Title The Impact
Word Count 811
Cleveland did not feel the impact.
He had been there, shouting at Kennedy, because no one could hear or breathe through the storm. (And why was Kennedy on deck at all, except that he was usually where Hornblower was, and would share the watch with him, even on the dirtiest night in fifty years.) But Cleveland was not thinking about this particular demonstration of loyal love. This was no time for thought. The wind was a lunatic shriek, and the cross seas were trying pitch-pole the Indy. And Christopher Cleveland was clapped onto a lifeline, and his eyes stung with water, coming in fast as he could blink, and he was tilted at forty degrees. He was trying to get Hornblower's damned attention so he could relieve the damned watch.
When the other sound came, it floated high above the storm, shrill with horror. He looked up, saw nothing, felt nothing, a great and sudden press of nothing like the beat of giant wings. Then there was Someone hurt, far away and small, Someone was crying with hurt. And he thought dimly that the world must have exploded.
Down in the swaying bright they cut his clothes away with scissors; all of his clothes, from his oilskins down to his drawers. And the scissors were big and cold, and it seemed so wrong. He was scalded with helpless shame. He wanted to curl to cover his pitiful skin, but they held him, hands on him-- and his ears were still ringing from the push of that nothing sound. The pain came, all along the side of him, his arm, his arm. And it hurt so much now. Christopher thought they must have cut his arm off with the scissors too, and he wept.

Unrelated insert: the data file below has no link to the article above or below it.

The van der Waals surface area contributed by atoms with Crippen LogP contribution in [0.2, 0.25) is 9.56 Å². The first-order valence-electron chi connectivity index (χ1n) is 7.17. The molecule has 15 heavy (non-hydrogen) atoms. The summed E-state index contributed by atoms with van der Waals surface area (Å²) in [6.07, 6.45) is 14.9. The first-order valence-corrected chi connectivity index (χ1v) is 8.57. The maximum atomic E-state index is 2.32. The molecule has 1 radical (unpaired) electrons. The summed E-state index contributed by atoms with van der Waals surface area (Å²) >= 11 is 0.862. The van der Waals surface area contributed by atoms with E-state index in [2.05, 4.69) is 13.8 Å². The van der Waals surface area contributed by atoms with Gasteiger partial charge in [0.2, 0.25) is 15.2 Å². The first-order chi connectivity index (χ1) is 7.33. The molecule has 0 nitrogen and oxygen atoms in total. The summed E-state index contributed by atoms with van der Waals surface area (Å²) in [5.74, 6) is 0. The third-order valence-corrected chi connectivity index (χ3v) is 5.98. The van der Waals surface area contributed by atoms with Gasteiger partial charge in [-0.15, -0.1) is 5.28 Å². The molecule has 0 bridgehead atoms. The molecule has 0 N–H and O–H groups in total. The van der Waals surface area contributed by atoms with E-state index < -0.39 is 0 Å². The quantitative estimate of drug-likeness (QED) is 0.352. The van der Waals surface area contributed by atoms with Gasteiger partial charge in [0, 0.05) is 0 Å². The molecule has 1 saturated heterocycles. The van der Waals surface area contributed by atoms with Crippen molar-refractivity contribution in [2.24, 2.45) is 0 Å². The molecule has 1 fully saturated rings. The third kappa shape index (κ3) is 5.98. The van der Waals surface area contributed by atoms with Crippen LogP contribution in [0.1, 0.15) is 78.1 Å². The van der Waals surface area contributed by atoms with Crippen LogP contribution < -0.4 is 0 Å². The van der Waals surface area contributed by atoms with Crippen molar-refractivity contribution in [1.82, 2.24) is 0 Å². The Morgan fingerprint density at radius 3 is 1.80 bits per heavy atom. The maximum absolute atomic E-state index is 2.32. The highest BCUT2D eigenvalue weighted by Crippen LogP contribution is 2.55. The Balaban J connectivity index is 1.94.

Then the doctor came-- and he made Christopher drink something. It was thin and bitter, and it made his face hot. The word tilted away to the side, and he went along.
He woke in his hammock, tied in, like a drunk man. He did not feel drunk, exactly, this was different and new. His face still felt flushed and hot, and his thoughts came slowly through the ache of his head. His side hurt with every breath. He was naked under his blanket, but he could feel a great bandage holding his arm against his middle. He still had his arm, he wiggled his fingers to be sure.
Sleep came, and he lay for ages, just under the surface. Steps and voices came and went, but he did not have to go. It was a little-boy pleasure. He could rest. When he woke Hornblower was there, sitting on a locker, waiting.
Hornblower's voice was sickroom soft.
Hornblower had the strangest look on his face, a lifted eyebrow, a sort of amused awe. Nobody looked at Christopher that way.
“I have something for you. The doctor says it is safe to give to you now.” He held out the cup.
“Aye. Smithers is in my division, Cleveland. He wanted you to have his. Half the division felt the same.
The doctor had to forbid them-- you would have had quarts.”
Cleveland took the cup in his available hand. It was his stupid hand, his left. It felt odd tilting a cup to his lips from the wrong side, but he managed.
“What are they going to do to me?” (Take his arm after all? Flog him?)
“You tell me what.”
Hornblower looked at him, puzzled. Cleveland sighed.
“Horatio, the last thing I remember I was on deck. Nothing after that makes any sense at all. Please be so good as to tell me what I have missed.”
And so, Horatio did.
“--And he fell right on top of you, struck you to the deck. Damnedest thing. None of the old men had ever seen anything like it. Nobody has. Your arm was out of joint for a while. Took some doing to get it back in....”
Horatio was still talking when Christopher tipped back into sleep.
By morning the pain was less. He was able to go up the ladder, awkward, with his arm in a sling, to a blue sky Sunday, and a battered Indy, rigged for church. He reported his division present and sober. He did not report that they looked at him with kindly eyes and smiles. Nor did he mention that one had actually muttered “It is good to see you well, Sir.” No there was no need at all to say that at all.
The old man was ready to speak. They stood in expectation. But the well worn words did not come.
“Today,” Captain Pellew said, “We have much to be grateful for.”